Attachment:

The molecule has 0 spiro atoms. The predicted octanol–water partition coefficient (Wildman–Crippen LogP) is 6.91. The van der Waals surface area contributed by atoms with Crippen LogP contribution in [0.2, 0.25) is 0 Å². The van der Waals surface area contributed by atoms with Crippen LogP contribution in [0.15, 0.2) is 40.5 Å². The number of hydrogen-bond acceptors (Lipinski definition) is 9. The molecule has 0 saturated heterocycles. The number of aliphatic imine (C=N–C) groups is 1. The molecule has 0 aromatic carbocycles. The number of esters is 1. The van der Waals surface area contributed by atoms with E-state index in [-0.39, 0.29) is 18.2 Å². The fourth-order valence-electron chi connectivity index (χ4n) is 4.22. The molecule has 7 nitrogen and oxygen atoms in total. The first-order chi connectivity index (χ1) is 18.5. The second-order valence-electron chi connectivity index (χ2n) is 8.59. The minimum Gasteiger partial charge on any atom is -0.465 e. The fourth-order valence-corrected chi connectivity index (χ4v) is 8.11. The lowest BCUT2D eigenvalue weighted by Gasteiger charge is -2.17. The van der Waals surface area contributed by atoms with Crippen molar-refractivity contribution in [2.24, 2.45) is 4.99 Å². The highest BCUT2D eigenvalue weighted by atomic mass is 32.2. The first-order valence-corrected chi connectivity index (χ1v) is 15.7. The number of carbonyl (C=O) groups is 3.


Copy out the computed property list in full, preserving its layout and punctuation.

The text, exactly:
The molecule has 0 spiro atoms. The predicted octanol–water partition coefficient (Wildman–Crippen LogP) is 6.91. The van der Waals surface area contributed by atoms with Crippen LogP contribution in [0.2, 0.25) is 0 Å². The van der Waals surface area contributed by atoms with Crippen LogP contribution in [0.15, 0.2) is 40.5 Å². The number of hydrogen-bond acceptors (Lipinski definition) is 9. The molecule has 0 saturated heterocycles. The number of aliphatic imine (C=N–C) groups is 1. The molecule has 0 aromatic carbocycles. The number of esters is 1. The van der Waals surface area contributed by atoms with E-state index in [-0.39, 0.29) is 18.2 Å². The fourth-order valence-electron chi connectivity index (χ4n) is 4.22. The molecule has 7 nitrogen and oxygen atoms in total. The first-order chi connectivity index (χ1) is 18.5. The second-order valence-electron chi connectivity index (χ2n) is 8.59. The minimum Gasteiger partial charge on any atom is -0.465 e. The fourth-order valence-corrected chi connectivity index (χ4v) is 8.11. The lowest BCUT2D eigenvalue weighted by Gasteiger charge is -2.17. The van der Waals surface area contributed by atoms with Crippen molar-refractivity contribution in [2.24, 2.45) is 4.99 Å². The highest BCUT2D eigenvalue weighted by atomic mass is 32.2. The first-order valence-corrected chi connectivity index (χ1v) is 15.7. The number of carbonyl (C=O) groups is 3.